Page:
About this blog.

My son was diagnosed with PDD-NOS at 24 months. I created this blog to bring meaning to the often-confusing label. Sometimes I have answers. Other times, just more questions.

Friday, November 6, 2009

"Pruning"


When it comes to interventions, much is written about "rewiring" the brain - the theory (and, for some, hope) that intensive interventions can cause an atypical child to be more neurologically typical. Is rewiring possible? I don't think anyone knows for certain.

But it is well settled that you can work with the wires you already have. During childhood, the brain undergoes a pruning process, during which underused neurons and synapses simply die off. This is perhaps the best argument for early diagnosis and early intervention. With early intervention, perhaps we can prevent some of those tenuous synapses from dying off, and the sooner we start, the better the chance for a positive outcome.

With that in mind, in the coming weeks, I will blog about interventions that we have tried. In the upper right, I indicate that we use "moderate interventions." I'm going to try to give that vague statement a little more shape, speaking of course from a parenting/anecdotal POV.

First, a prefatory note about goals. Because, of course, as any special needs mom or dad with an IEP knows, you need to start with goals. About one year and nine months ago, if you had asked me about my goals for Brad, I might have replied that there is only one and that it is that he acquire speech. Flash forward about six months later, I started thinking more about social pragmatics and empathy. I added warmth and humor to the list of goals for Brad. Today, on a high level, my goals for Brad have shifted to intellectual capacity, i.e. making those higher order connections and doing whatever we can today to avoid intellectual disability down the road. Not that communication and warmth and humor aren't goals for Brad - they most certainly are. But I no longer fear that Brad won't acquire speech or develop empathy.

6 comments:

K said...

I love the way you are thinking about it
The reading I have done on Neural Pruning ( I think its Purkinje ones) is actually that is auties the neurons are not pruned back which is the problem
That is - too much stuff is getting in - which equals too much noise and so the back and forth interaction that needs to happen between child and parent does not happen

Nyx said...

First, you are so awesome. I also love the way you think, and it exactly tracks the way my goals have traveled, although I am still worrying about empathy. A nameless Autism Center in my city likes to throw the word rewiring around a lot, but when we asked them exactly what they meant, they said they meant developing skills to better cope or compensate. I think the term is used rather loosely by many. But I have always imagined that in addition to pruning, there is the need to grow the branches a little faster ... while my boys were infants I read a book called "what's going on in there?: how the brain and mind develop in the first five years of life," and it seems like the author described a real exponential growth pattern for early neuronal development, so that if an infant for whatever reason gets behind ... well, they just keep falling further and further behind compared to an infant who started down the path properly ... As I read about the development of joint attention recently, I began to get the idea that he may have fallen behind as early as 4 months old, after which he just got further and further behind and it took me over a year to figure it out. So now ... well, the same book said many studies have shown that caregiver guidance and stimulation makes an enormous difference in how rapidly the brain develops, so my theory is to just keep working him hard. But I do wonder ... there are only so many hours in the day, truly, so if you spend 6 hours a day on social, to catch him up as it were, is he falling behind in something else? I am looking forward to the rest of this series. This blog is the best.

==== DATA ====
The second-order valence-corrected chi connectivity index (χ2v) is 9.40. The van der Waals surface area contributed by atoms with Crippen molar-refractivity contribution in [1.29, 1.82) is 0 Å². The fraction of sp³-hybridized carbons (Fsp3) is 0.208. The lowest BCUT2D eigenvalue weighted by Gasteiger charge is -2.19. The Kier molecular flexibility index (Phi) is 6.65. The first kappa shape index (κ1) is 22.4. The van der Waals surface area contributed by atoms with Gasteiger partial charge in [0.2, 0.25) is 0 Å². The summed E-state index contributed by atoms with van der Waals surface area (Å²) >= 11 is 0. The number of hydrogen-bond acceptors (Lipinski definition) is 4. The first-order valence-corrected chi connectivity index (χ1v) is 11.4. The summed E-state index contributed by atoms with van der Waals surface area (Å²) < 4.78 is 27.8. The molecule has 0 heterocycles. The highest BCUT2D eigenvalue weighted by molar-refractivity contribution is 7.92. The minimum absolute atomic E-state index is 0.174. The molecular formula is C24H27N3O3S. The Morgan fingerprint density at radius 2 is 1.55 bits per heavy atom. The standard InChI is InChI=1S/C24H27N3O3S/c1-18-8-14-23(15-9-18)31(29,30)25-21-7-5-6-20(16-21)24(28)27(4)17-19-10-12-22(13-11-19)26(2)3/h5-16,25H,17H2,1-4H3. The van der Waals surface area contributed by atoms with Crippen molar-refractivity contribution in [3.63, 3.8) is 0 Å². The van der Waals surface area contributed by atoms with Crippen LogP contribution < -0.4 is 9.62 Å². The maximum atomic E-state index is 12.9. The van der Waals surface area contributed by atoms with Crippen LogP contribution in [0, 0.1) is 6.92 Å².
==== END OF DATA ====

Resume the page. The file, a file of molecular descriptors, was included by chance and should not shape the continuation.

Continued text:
Laura said...

thanks! K, and I appreciate your perspective too (and your humor). So the flip side of the coin is the overdeveloped areas of the brain.

Nyx, aw shucks, well we're basically bloggy soulmates in terms of the age of our children and our profession. ha! I own What's Going on In There too. I bought it when Jeremy was born. And yes, I think it starts when they're infants, and snowballs a bit, without interventions.

Nyx said...

oh, if only I could download directly into my brain all of your research and experience!

rhemashope said...

I have never met Brad in person but I sure do see "warmth and humor" in the pictures and video clips! I honestly love that boy.

Pruning is kind of a sore subject for me - it drudges up all those old fears. But I hold on to hope that dying synapses can be resurrected. =)

Emily said...

I'm so glad to hear Brad is making so much progress!

I'm with Nyx, I bet it's about new neurons growing and making connections, too.

My experience is like Nyx's, most of the clinical people who tell me they "rewire" just mean the same old compensating skills, but "rewiring" sounds cool and brings in the customers. My reaction is, why go to a special clinician then, since parents, teachers, friends, community members, self-help books, etc. can teach you to compensate for free? Yeah, learning how to compensate affects the brain, but so does everything else you do; there's no magic about things affecting the brain.

I think part of the issue is even researchers don't really know how pruning works. They're trying to understand a global process related to interactions with the environment (which they might not even look at) and genetics (which we only kind of understand). And how do they do it? By looking at micro-scale effects of X chemical on Y chemical in Z synapse, often not even in humans. When the scientists don't even know, of course you'll get neurobabble. :)